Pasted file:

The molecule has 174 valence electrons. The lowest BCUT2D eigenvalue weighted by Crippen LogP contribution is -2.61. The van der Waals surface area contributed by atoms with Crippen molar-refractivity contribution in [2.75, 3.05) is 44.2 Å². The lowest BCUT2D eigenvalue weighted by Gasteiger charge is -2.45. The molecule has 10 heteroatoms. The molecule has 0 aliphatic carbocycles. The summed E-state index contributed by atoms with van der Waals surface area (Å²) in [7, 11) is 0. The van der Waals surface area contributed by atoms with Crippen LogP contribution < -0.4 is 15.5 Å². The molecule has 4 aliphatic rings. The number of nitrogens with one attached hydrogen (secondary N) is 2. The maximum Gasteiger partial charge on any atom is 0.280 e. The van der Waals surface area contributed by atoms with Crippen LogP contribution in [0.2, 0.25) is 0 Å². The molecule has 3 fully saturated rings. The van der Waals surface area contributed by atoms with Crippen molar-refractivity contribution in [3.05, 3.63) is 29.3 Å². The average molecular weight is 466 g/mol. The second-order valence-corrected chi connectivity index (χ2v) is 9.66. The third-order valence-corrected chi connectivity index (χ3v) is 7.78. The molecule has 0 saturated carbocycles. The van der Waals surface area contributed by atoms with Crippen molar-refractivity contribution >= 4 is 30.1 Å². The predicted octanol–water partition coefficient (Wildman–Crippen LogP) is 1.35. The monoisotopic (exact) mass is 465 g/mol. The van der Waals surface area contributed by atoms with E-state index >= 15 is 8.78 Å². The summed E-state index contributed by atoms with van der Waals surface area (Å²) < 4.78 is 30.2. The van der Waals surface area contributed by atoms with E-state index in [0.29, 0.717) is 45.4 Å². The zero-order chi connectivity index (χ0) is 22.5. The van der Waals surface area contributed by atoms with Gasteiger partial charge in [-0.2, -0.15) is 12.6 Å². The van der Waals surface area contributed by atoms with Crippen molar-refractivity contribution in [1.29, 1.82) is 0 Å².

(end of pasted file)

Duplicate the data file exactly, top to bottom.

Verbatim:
The molecule has 174 valence electrons. The lowest BCUT2D eigenvalue weighted by Crippen LogP contribution is -2.61. The van der Waals surface area contributed by atoms with Crippen molar-refractivity contribution in [2.75, 3.05) is 44.2 Å². The lowest BCUT2D eigenvalue weighted by Gasteiger charge is -2.45. The molecule has 10 heteroatoms. The molecule has 0 aliphatic carbocycles. The summed E-state index contributed by atoms with van der Waals surface area (Å²) in [7, 11) is 0. The van der Waals surface area contributed by atoms with Crippen LogP contribution < -0.4 is 15.5 Å². The molecule has 4 aliphatic rings. The number of nitrogens with one attached hydrogen (secondary N) is 2. The maximum Gasteiger partial charge on any atom is 0.280 e. The van der Waals surface area contributed by atoms with Crippen LogP contribution in [0.2, 0.25) is 0 Å². The molecule has 3 fully saturated rings. The van der Waals surface area contributed by atoms with Crippen molar-refractivity contribution in [3.05, 3.63) is 29.3 Å². The average molecular weight is 466 g/mol. The second-order valence-corrected chi connectivity index (χ2v) is 9.66. The third-order valence-corrected chi connectivity index (χ3v) is 7.78. The molecule has 0 saturated carbocycles. The van der Waals surface area contributed by atoms with Crippen molar-refractivity contribution >= 4 is 30.1 Å². The predicted octanol–water partition coefficient (Wildman–Crippen LogP) is 1.35. The monoisotopic (exact) mass is 465 g/mol. The van der Waals surface area contributed by atoms with E-state index >= 15 is 8.78 Å². The summed E-state index contributed by atoms with van der Waals surface area (Å²) < 4.78 is 30.2. The van der Waals surface area contributed by atoms with E-state index in [0.29, 0.717) is 45.4 Å². The zero-order chi connectivity index (χ0) is 22.5. The van der Waals surface area contributed by atoms with Gasteiger partial charge in [-0.2, -0.15) is 12.6 Å². The van der Waals surface area contributed by atoms with Crippen molar-refractivity contribution in [1.29, 1.82) is 0 Å².